Season 3, Episode 13: Syzygy
Mostly fun for Mulder and Scully being really bitchy toward each other. Guest starring Lisa Robin Kelly and (briefly) Ryan Reynolds.
Season 3, Episode 20: Jose Chung's From Outer Space
The final episode written by Darin Morgan (though he did a rewrite on Quagmire; see below). As noted above, I think this one edges out Clyde Bruckman's Final Repose as my favorite. It's got unreliable narratives within unreliable narratives, men in black played by surprise guest stars, stop-motion kaiju, and Charles Nelson Reilly.
Season 3, Episode 21: Avatar
Season 3, Episode 22: Quagmire
Lake monster episode. Mostly forgettable, except for a scene where Mulder and Scully get to talking while they're stranded on an island; that scene was written by Darin Morgan.
Season 4, Episode 2: Home
Okay, I'm going to say it: Home is overrated.
It's impeccably directed (by Kim Manners), and it's possibly the most memorable episode of the whole series. But it's memorable entirely because of cheap shock value.
I think it's one of those episodes you've just gotta watch once, and it will stick with you. It blew me away the first time I saw it. But when I came back to it 18 years later, I was a lot less impressed. (So okay, maybe this one shouldn't be on a list of my favorites. But it's definitely a must-watch episode, so I'm putting it here anyway.)
Season 4, Episode 5: The Field Where I Died
This one's got a few plot holes (how can the Cigarette Smoking Man be a reincarnated Nazi prison guard if he was alive during the Holocaust?), but it's got some great character moments for Mulder, and showcases Duchovny's acting range in a way that most of the rest of the series doesn't.
Season 4, Episode 10: Paper Hearts
Mulder matches wits with a child molester who he helped put in prison. Potential retcons to the story of Samantha's abduction, but then no they don't pan out and that's why this isn't under Mythology Episodes.
Season 4, Episode 11: El Mundo Gira
The Chupacabra episode!
Season 4, Episode 12: Leonard Betts
One of those "Nice unassuming man who starts killing people because he has a weird power" episodes. Also, foreshadows Scully's cancer.
Season 4, Episode 13: Never Again
A Scully-centric episode where she gets a tramp stamp of the Millennium logo and almost hooks up with a guy with an evil Bettie Page tattoo.
Season 4, Episode 20: Small Potatoes
An episode written by Vince Gilligan and guest starring Darin Morgan as a shapeshifter. The highlight of the episode, far and away, is a scene in which he shape-shifts into Mulder and then channels De Niro in Taxi Driver. This is probably Duchovny's finest performance in the show's entire run, and shows he's really got some serious comic chops; everything from his delivery to his body language to his facial expressions is brilliant.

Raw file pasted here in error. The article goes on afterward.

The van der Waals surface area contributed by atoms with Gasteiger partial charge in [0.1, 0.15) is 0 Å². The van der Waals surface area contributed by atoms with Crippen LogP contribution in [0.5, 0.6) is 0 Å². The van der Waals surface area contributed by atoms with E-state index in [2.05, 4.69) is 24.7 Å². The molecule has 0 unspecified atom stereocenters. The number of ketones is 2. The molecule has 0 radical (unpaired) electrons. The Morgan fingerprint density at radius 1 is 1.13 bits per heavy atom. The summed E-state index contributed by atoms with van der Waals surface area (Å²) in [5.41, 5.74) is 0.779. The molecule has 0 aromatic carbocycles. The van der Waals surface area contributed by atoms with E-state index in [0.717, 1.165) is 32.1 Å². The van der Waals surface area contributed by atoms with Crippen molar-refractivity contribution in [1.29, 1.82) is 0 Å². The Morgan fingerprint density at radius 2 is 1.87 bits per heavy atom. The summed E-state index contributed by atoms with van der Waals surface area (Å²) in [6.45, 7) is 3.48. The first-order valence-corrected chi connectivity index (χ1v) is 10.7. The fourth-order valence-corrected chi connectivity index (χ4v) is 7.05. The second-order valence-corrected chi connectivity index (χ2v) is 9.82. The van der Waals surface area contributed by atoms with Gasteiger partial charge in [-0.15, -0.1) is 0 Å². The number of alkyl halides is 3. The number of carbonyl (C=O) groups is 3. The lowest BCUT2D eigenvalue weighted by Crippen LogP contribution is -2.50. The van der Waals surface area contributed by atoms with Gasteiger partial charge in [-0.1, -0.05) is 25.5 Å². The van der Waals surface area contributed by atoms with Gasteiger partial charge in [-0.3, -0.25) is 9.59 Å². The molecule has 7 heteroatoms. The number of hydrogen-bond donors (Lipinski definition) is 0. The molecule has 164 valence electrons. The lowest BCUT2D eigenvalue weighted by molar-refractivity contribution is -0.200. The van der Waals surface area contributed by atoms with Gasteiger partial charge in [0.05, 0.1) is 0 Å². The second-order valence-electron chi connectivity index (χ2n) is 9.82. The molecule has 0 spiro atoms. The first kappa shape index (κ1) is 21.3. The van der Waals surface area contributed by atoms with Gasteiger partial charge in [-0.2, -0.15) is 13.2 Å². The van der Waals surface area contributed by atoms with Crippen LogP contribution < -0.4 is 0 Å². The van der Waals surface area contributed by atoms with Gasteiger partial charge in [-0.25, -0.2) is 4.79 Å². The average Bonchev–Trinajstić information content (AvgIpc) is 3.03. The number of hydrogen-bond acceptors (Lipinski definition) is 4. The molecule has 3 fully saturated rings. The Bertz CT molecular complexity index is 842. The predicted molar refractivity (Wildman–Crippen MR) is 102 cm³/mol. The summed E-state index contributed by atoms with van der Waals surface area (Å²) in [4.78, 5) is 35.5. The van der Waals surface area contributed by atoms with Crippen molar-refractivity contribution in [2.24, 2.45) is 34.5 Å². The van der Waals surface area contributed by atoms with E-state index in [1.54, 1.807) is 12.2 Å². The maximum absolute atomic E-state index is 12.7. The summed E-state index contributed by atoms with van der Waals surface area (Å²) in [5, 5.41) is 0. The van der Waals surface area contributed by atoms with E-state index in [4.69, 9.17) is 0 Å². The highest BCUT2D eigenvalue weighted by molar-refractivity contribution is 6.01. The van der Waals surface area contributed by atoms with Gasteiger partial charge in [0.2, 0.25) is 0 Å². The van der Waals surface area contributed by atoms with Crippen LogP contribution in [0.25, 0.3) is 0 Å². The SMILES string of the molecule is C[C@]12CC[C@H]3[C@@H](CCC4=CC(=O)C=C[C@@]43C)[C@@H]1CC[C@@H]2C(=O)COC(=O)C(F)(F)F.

Season 5, Episode 5: The Post-Modern Prometheus
So before I go and recommend this one, there's one caveat I need to get out of the way: this is an episode where two women are drugged and impregnated without their consent, and then the ethical implications of this premise are barely acknowledged.
And it's a shame that this episode has that ick factor hanging over it, because aside from that it's a delight. Carter handles both the writing and direction on this one, and it's an homage to classic monster movies, beautifully filmed in glorious black-and-white and guest-starring Seinfeld's John O'Hurley as its mad scientist. It delivers what its title promises: both a Frankenstein pastiche and postmodernism. It's weird, it's melancholy, it's funny, it's got Cher on its soundtrack, and there's more than one moment that feels like a Mel Brooks homage. If its morality is a little muddy, I'm inclined to be charitable and chalk it up to the episode's heightened reality. The plot doesn't make a hell of a lot of sense, but it's not supposed to; it feels like a dream and it prioritizes style over substance. And it is stylish as hell.
And man, that ending is beautiful.
Season 5, Episode 12: Bad Blood
A stone-cold classic. Vince Gilligan does Rashomon with vampires; guest-starring Luke Wilson and Patrick Renna.
Season 6, Episode 2: Drive
The most notable thing about this episode is that it's written by Vince Gilligan and guest-stars Bryan Cranston. It led directly to their later collaboration on Breaking Bad.
The episode itself is a cross between Scanners and Speed, with a side of Outbreak. Cranston plays Patrick Crump, a man afflicted with a condition that requires him to keep traveling west or he'll die. He carjacks Mulder, and a tense race against the clock ensues.
When this episode was made, Cranston was best-known as the dentist from Seinfeld. Now he's a celebrated dramatic actor. Drive is an important step in that evolution.
Season 6, Episode 3: Triangle
1998's love of swing music and doomed ocean liners combines with time travel and the Bermuda Triangle. In 1939, Mulder fights Nazis aboard the Queen Anne, while in 1998, Scully and the Lone Gunmen try to find him. The two stories mirror each other's plot beats in unsubtle Chris Carter fashion, while some splitscreen shots near the end make for some interesting visual work.
Season 6, Episodes 4-5: Dreamland
Introducing Morris Fletcher (Michael McKean), who switches bodies with Mulder. Hilarity ensues, including one of the all-time best sequences in the series, a riff on the mirror bit from Duck Soup.